Study Guide

Dr. Strangelove Warfare

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VOICEOVER: Each B-52 can deliver a nuclear bomb load of 50 megatons, equal to 16 times the total explosive force of all the bombs and shells used by all the armies in World War Two.

Our friendly neighborhood announcer just wants to remind us how much more devastating a potential war would be. This mention of WWII would've really struck home with the film's original audience since a good number of them probably fought in WWII themselves. The message here is: You think Hiroshima and Nagasaki were bad? You ain't seen nothin'. The newer bombs were equivalent to a million Hiroshimas.

MUFFLEY: General Turgidson, I find this very difficult to understand. I was under the impression that I was the only one in authority to order the use of nuclear weapons.

The President might be the Commander in Chief of all our boys in uniform, but here we see him having totally lost control of a pretty crucial sector of the military. President Eisenhower actually signed off on a policy that high-level military commanders could launch a nuclear attack if they couldn't get in touch with the president and the situation was urgent. Eisenhower didn't like the policy, but he thought it was better than being unprepared. JFK was shocked when he found out about it and instituted different strategies for preventing a Jack Ripper-type situation. (Source)

TURGIDSON: Plan R is an emergency war plan in which a lower echelon commander may order nuclear retaliation after a sneak attack if the normal chain of command is disrupted. You approved it, sir. You must remember. Surely you must recall, sir, when Senator Buford made that big hassle about our deterrent lacking credibility. The idea was for plan R to be a sort of retaliatory safeguard.

Whenever a horribly destructive weapon is created, there are always assurances that there are safeguards in place around it. Dr. Strangelove shows a scenario in which the safeguards around the bomb not only fail, but  result in the destruction of life on Earth. Yup, we'd say those safeguards were a total bomb.

TURGIDSON: (on the phone) Well look, baby, I can't talk to you now. My president needs me. Of course Bucky would rather be there with you. Of course it isn't only physical. I deeply respect you as a human being.

The fact that Turgidson stops for a chat with his mistress while in the War Room is pretty funny, but what do you think the movie is saying about the guys in charge of waging war? Is it showing them as juvenile and irresponsible?

TURGIDSON: Mr. President, if I may advise, under Condition Red it is standard procedure that the base be sealed off, and the base be defended by base security troops. Any force trying to enter there would certainly encounter very heavy casualties.

FACEMAN: General Turgidson, with all due respect for your defense team, my boys can brush 'em aside without too much trouble.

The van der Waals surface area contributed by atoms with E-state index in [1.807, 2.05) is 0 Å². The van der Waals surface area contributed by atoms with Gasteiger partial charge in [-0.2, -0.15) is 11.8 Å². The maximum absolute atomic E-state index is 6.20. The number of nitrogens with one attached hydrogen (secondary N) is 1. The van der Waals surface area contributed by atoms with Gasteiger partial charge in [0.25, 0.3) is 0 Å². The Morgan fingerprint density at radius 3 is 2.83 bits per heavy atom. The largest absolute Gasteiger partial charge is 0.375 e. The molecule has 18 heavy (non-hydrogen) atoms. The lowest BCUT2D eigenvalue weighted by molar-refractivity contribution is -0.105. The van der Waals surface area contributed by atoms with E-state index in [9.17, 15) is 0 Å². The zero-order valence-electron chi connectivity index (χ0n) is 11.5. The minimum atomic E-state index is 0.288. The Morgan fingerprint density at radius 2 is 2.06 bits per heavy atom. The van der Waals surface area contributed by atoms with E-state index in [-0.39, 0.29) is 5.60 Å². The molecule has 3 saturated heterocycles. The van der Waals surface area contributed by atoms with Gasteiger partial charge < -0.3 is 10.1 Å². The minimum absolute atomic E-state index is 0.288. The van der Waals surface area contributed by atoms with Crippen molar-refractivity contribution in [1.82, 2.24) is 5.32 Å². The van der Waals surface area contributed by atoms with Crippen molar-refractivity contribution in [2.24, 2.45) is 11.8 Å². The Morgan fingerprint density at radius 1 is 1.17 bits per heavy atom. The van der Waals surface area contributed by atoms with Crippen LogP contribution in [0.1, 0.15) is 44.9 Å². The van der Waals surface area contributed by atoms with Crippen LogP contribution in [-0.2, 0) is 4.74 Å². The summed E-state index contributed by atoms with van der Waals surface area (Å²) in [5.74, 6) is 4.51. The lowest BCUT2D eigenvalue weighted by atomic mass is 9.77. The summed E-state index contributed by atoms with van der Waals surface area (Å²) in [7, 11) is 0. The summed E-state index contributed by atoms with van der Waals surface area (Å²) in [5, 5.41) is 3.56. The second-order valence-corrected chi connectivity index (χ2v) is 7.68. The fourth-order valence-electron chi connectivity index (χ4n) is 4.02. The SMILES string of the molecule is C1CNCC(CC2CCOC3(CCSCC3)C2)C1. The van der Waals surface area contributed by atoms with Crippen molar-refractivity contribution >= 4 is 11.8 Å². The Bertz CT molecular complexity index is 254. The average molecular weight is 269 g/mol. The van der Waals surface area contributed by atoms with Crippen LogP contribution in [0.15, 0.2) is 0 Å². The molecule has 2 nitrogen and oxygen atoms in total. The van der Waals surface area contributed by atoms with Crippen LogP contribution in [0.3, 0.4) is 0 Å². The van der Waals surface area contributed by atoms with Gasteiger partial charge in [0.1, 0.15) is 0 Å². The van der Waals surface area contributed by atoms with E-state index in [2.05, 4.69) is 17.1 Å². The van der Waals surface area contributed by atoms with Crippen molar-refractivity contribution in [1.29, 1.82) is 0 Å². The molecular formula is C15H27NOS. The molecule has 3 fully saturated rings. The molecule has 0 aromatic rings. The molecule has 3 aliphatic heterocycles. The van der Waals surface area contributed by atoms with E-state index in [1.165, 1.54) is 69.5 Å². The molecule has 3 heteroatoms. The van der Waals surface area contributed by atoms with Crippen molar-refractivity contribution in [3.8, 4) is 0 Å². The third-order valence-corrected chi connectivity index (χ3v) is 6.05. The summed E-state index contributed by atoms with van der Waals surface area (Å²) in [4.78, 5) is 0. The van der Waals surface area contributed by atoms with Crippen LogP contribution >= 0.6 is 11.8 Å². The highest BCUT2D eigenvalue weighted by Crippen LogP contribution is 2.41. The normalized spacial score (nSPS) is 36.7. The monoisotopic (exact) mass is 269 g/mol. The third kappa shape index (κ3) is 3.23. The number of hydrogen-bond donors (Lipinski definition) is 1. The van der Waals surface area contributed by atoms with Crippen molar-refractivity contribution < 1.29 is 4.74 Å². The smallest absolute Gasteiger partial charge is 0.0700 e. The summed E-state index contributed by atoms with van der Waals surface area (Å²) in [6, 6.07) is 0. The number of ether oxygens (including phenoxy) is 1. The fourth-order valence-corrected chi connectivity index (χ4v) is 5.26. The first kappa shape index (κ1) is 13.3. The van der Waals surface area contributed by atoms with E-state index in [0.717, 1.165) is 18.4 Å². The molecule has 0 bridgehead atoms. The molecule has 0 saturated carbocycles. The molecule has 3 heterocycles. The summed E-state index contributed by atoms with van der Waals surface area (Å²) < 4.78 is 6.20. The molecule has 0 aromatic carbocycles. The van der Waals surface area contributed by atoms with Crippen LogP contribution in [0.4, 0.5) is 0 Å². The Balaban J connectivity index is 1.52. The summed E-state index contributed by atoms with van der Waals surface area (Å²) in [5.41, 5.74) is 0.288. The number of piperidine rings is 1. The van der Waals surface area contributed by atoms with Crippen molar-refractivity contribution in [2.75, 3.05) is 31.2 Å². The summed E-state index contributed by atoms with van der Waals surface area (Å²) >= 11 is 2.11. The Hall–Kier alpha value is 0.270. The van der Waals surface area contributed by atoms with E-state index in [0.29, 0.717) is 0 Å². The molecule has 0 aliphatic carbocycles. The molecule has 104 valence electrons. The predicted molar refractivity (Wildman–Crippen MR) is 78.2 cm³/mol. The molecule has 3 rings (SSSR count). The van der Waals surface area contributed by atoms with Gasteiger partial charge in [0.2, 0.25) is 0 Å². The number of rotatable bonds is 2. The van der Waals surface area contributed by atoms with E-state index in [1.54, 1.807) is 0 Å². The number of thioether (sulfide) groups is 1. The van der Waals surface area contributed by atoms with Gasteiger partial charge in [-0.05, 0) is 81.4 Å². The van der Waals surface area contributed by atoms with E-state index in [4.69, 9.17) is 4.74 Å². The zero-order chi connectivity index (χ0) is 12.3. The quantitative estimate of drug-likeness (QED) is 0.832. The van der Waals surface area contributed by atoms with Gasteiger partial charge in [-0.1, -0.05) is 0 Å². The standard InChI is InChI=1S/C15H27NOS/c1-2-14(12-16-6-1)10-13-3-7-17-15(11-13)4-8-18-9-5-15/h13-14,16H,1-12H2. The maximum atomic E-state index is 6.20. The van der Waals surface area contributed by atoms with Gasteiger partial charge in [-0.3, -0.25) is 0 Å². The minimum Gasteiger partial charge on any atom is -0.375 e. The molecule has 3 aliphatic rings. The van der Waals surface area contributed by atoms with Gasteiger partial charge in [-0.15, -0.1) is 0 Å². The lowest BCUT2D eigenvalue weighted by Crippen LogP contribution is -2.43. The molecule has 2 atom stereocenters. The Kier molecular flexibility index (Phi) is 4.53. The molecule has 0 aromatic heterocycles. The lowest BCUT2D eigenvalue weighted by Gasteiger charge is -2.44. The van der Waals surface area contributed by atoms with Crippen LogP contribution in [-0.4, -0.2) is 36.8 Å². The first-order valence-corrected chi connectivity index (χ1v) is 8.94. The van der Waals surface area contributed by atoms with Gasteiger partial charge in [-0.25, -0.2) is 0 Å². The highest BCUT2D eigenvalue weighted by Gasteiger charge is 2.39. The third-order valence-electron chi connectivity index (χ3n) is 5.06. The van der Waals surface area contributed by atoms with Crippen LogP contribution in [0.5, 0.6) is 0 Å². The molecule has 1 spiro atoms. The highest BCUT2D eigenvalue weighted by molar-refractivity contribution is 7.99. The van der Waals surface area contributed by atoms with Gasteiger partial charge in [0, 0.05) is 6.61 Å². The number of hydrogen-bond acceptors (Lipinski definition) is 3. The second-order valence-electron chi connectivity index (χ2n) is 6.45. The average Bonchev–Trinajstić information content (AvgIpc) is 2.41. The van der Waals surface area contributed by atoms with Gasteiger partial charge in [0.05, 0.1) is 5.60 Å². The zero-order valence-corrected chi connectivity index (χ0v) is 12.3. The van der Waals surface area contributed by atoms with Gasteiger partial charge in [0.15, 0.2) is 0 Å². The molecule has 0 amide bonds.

The first shots fired of WWIII aren't between Soviets and Americans; it's between Americans and Americans. We have to mention one of our favorite visual gags in the film: the "Peace is our Profession" signs all over the base during the attack.

MUFFLEY: General, it is the avowed policy of our country never to strike first with nuclear weapons.

Muffley is starting to realize he has no power, so he falls back on pronouncements of "policy."

MUFFLEY: I will not go down in history as the greatest mass murderer since Adolph Hitler!

Here's a question for you: what's the difference between a nuclear first strike and mass murder? Would lighting up the Soviets during the Cold War have been nay more justified than Hitler's slaughter?

MUFFLEY: Gentlemen, you can't fight in here. This is the War Room!

Probably more than any other line, this one sums up the absurdity of war. The juxtaposition of the trivial and the deadly serious provides a lot of the humor in this film.

MUFFLEY: The doomsday machine? What is that?

DESADESKI: A device which will destroy all human and animal life on earth.

When the nuclear bomb was first dropped on Japan near the end of WWII, it was the most destructive weapon yet built by humans. It can't compete with the Doomsday Machine. Even worse, the Doomsday Machine is completely automated; it can't be turned off or be re-programmed once it's activated. No second chances. That's gotta be the ultimate tech nightmare, even worse than having no un-send feature in your email program.

STRANGELOVE: Yes, but the... whole point of the doomsday machine... is lost... if you keep it a secret! Why didn't you tell the world, eh?

DESADESKI: It was to be announced at the Party Congress on Monday. As you know, the Premier loves surprises.

The Doomsday Machine is paradoxically supposed to reduce the threat of total annihilation because it would act as the ultimate deterrent. What these kinds of sophisticated systems don't account for is the rogue military guy who goes berserk and attacks anyway. And the Premier likes surprises…another one of those juxtapositions of the silly and the serious that makes the film great.

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